Reflections from 2020 Chayes Fellows

Panelists at the November 2020 presentation

Clockwise, from top left: Sarah Deibler, Kim Everett,
Maria Smith, and Gina Starfield

In November, Chayes International Public Service Fellows Kimberly Everett ’22, Maria Smith ’22 and Gina Starfield ’22 spoke about their summer work at a panel discussion, “International Public Service against the Background of a Global Pandemic.”  Sarah Deibler, an S.J.D. candidate and 2017 Chayes Fellow, served as moderator.

View the presentation here. 

Explore the Chayes International Public Service Fellowship

“I was struck by the diversity of my work assignments, which were as varied as the stories of refugees themselves. The asylum applicants whose cases I worked on came from Iran, Pakistan and Palestine, and are fleeing distinct forms of hardship: gender-based violence, political intimidation, and terrorist recruitment. Each case allowed me a window into a new part of the world, a new problem, and a very difficult story.”

­– Noopur Sen ‘22, joint degree student,
HLS and Harvard Kennedy School

Noopur spent her 1L summer as a Chayes International Public Service Fellow, working with the Asylum Protection Centre, an NGO based in Serbia. This year, she was one of 24 Chayes Fellows who worked with organizations based in 12 countries, on issues ranging from biosurveillance and other aspects of AI, to sustainable international trade after the pandemic to protecting the rights of asylum seekers, whistleblowers, and indigenous peoples in countries around the world.

Want to learn more? Join us on Tuesday, November 17 at 12 p.m. for International Public Service against the Backdrop of a Global Pandemic, a discussion with 2020 Chayes Fellows Maria Smith ’22 (Digital Freedom Fund), Gina Starfield ’22 (Al Otro Lado), and Kimberly Everett ’22 (Clooney Foundation for Justice: TrialWatch), moderated by Sarah Deibler, S.J.D candidate (and 2017 Chayes Fellow). Please register with your Harvard email address to access the Zoom link.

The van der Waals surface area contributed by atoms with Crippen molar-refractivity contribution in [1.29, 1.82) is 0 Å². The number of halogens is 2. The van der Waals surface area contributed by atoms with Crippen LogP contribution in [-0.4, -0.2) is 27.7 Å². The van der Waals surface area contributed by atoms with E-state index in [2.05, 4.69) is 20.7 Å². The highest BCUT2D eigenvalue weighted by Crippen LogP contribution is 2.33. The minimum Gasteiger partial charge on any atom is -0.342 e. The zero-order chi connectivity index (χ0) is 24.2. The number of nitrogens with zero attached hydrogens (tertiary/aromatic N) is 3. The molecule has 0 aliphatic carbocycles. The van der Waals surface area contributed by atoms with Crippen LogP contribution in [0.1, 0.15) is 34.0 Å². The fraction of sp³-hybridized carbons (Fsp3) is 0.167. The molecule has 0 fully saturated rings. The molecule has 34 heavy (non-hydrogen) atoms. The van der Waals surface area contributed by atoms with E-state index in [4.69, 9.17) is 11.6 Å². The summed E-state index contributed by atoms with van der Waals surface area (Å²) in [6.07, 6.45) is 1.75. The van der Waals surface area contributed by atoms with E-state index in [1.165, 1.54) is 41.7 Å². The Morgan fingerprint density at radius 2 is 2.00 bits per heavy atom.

Whether you have a firm idea of the career you plan to pursue, or you’re just beginning to explore new possibilities, the Chayes Fellowship can allow you to spend next summer working with a governmental or non-governmental organization concerned with issues of an international scope or relevant to countries in transition. It’s an excellent opportunity for 1Ls interested in international public service.

Chayes Fellows conduct substantive legal work- which can include research, drafting reports and memos, providing direct services to clients, and collaborating closely with supervising attorneys in their placement organizations. They also receive advice and support from the Chayes Program staff, HLS reference librarians, and others, prior to and during their summer placements.

How does it work? Visit the Chayes Fellowship web pages for more information about seeking a placement and applying for the Fellowship, as well as evaluations from past Chayes Fellows and more.

 

Chayes Fellowship Peer Advising Sessions

Are you interested in applying for a Chayes International Public Service Fellowship? Come talk with recent Chayes Fellows and International Legal Studies staff about potential placements, the application process, or any other questions. These sessions are open to members of the HLS community. Please register — before or during the sessions — with your Harvard email address for access to the Zoom link.

Tuesday, November 10 from 11:00 a.m. – 1:00 p.m. | Register here
and
Thursday, November 12 from 11:00 a.m. – 1:00 p.m. | Register here

These summer fellowships — open to 1Ls, 2Ls and S.J.D.s in residence — provide HLS students with the opportunity to spend eight weeks working with governmental or non-governmental organizations concerned with issues of an international scope or relevant to countries in transition. Applications are due by February 1, but we encourage students to begin researching opportunities and seeking a placement as early as possible.